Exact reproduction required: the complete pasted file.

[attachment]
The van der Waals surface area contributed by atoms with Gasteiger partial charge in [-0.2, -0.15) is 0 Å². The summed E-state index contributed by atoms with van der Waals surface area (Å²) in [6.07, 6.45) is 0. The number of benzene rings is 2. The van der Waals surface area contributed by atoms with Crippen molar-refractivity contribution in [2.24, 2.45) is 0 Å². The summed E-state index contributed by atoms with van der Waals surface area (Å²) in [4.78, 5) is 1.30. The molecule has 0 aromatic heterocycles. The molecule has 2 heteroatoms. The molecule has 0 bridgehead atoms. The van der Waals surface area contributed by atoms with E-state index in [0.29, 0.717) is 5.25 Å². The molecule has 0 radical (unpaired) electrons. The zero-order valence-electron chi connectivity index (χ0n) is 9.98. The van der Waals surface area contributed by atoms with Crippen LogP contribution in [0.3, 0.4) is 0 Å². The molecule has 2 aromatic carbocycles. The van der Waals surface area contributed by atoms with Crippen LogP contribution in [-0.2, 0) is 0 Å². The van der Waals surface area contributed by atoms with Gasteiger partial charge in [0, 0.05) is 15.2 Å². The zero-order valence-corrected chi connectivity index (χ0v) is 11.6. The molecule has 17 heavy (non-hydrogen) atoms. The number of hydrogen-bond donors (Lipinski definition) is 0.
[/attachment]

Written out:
The van der Waals surface area contributed by atoms with Gasteiger partial charge in [-0.2, -0.15) is 0 Å². The summed E-state index contributed by atoms with van der Waals surface area (Å²) in [6.07, 6.45) is 0. The number of benzene rings is 2. The van der Waals surface area contributed by atoms with Crippen molar-refractivity contribution in [2.24, 2.45) is 0 Å². The summed E-state index contributed by atoms with van der Waals surface area (Å²) in [4.78, 5) is 1.30. The molecule has 0 aromatic heterocycles. The molecule has 2 heteroatoms. The molecule has 0 bridgehead atoms. The van der Waals surface area contributed by atoms with E-state index in [0.29, 0.717) is 5.25 Å². The molecule has 0 radical (unpaired) electrons. The zero-order valence-electron chi connectivity index (χ0n) is 9.98. The van der Waals surface area contributed by atoms with Crippen LogP contribution in [0.3, 0.4) is 0 Å². The molecule has 2 aromatic carbocycles. The van der Waals surface area contributed by atoms with Crippen LogP contribution in [-0.2, 0) is 0 Å². The van der Waals surface area contributed by atoms with Gasteiger partial charge in [0, 0.05) is 15.2 Å². The zero-order valence-corrected chi connectivity index (χ0v) is 11.6. The molecule has 17 heavy (non-hydrogen) atoms. The number of hydrogen-bond donors (Lipinski definition) is 0.